However, CO2 emissions are not the only driver of environmental change: intense coastal development has transformed coastlines and is becoming a particular concern for coral reefs.

Other CRIOBE researchers implicated in the program
B. Banaigs, R. Beldade, C. Bertrand, N. Tapissier-Bontemps,
I. Bonnard, B. Lapeyre, M. Nugues, S. Planes, M.V. Salvia

Coordinator: Valeriano Parravicini, EPHE
Co-coordinator: Pierre Sasal, CNRS
Technical platforms: SO CORAIL, Chemistry, Molecular Biology, Sclerochronology

The objective of Program 3 is to conduct a high-resolution study at local and global scales, to better understand the factors that enable coral reefs to provide vital services to humans, to assess their vulnerability to anthropogenic and climatic pressures, and to study their resilience.

500 million people depend on the services provided by coral reefs for food, income, coastal protection and cultural identity. ‘Supporting services’, such as nutrient recycling, and 'regulating services', such as climate regulation, are essential processes for ecosystem functioning. Other services, such as ‘provisioning services’ (e.g. food supply) or ‘cultural services’ (e.g. aesthetic value), are services that provide direct benefits to humans. In the face of increasing anthropogenic and climatic pressures, the capacity of coral ecosystems to provide these vital services is under threat. Today, it is therefore essential to understand the drivers behind the many processes and services provided by coral reefs, as well as their vulnerability to human and climatic pressures and their resilience to disturbance. Currently, our ability to quantify ecological processes and to understand the structure of complex systems is limited.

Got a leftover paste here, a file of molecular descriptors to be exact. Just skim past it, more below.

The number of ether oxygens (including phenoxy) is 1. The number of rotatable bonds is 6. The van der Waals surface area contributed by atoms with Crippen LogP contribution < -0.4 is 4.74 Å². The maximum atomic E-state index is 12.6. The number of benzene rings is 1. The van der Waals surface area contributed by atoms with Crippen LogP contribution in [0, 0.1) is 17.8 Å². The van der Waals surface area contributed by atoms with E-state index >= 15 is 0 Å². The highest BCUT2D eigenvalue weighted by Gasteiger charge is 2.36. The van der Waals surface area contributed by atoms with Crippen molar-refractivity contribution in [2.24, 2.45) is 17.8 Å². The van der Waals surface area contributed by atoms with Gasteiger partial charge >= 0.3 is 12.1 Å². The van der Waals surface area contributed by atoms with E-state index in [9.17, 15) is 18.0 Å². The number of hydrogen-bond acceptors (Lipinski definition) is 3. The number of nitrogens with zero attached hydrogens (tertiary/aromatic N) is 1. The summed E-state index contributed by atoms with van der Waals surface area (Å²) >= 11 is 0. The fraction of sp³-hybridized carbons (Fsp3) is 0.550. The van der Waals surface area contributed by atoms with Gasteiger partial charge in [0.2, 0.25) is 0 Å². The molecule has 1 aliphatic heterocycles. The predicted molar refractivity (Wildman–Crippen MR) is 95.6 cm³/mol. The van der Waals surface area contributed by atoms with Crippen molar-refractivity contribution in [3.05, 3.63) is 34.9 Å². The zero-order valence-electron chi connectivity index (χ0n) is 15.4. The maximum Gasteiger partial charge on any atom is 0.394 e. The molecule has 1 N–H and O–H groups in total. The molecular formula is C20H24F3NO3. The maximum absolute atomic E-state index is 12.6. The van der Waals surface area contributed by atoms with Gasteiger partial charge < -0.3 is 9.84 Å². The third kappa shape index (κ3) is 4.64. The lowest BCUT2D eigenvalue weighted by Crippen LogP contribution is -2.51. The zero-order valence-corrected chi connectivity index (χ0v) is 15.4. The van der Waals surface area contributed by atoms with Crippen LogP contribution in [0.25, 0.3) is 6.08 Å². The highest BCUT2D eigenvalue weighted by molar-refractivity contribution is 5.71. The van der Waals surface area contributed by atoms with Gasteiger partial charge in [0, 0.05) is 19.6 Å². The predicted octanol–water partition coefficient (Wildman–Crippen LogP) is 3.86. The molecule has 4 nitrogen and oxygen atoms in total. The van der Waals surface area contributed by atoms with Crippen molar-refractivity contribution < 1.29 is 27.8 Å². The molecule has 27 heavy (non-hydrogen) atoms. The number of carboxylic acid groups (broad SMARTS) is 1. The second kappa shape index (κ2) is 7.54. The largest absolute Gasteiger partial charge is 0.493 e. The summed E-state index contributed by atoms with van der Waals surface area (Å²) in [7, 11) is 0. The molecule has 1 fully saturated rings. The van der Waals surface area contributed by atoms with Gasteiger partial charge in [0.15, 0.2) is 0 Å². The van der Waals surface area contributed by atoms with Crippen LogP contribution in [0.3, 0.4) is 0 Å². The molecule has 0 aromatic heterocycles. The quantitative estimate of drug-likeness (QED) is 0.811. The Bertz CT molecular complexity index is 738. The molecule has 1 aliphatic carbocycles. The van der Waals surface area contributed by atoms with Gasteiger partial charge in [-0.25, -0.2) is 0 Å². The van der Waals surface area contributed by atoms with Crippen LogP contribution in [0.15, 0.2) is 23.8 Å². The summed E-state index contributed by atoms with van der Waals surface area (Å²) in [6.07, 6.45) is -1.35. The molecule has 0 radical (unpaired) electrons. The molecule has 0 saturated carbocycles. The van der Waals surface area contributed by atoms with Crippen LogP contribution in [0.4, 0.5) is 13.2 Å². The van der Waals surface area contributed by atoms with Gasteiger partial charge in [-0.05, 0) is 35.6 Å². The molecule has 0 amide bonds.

Other CRIOBE researchers implicated in the program

B. Banaigs, J. Claudet, E. Clua, L. Hédouin, D. Lecchini, S. Mills, M. Nugues, S. Planes

P4. Management of Social-Ecological Systems - from Science to Action
Coordinator: Joachim Claudet, CNRS
Co-coordinator: Eric Clua, EPHE
Technical platforms: SO CORAIL, Diving, Biology, Surveys

Program 4 focuses on improving our understanding of the key drivers and most influential internal linkages within the social-ecological coral reef systems in order to effectively inform decision-making.

People derive many benefits from coral reef ecosystems, including food, coastal protection, income and cultural identity. As a result, humans directly or indirectly modify coral reefs and are therefore important drivers of ecosystem change. The intensification of human activities in many parts of the world, coupled with other disturbances such as extreme weather events and outbreaks of coral predators, has raised increasing concerns about the ability of natural systems to continue to provide the services on which people depend. This has led to a growing awareness that effective management of human activities is not only about conserving biodiversity, but is the foundation for maintaining food security, community well-being and sustainable development.

Effective management that balances the use of natural resources and the conservation of ecosystems is a major challenge, the solution to which requires a new set of robust and innovative tools.

Other CRIOBE researchers implicated in the program

T. Bambridge, V. Parravicini, N. Pascal, S. Planes, P. Sasal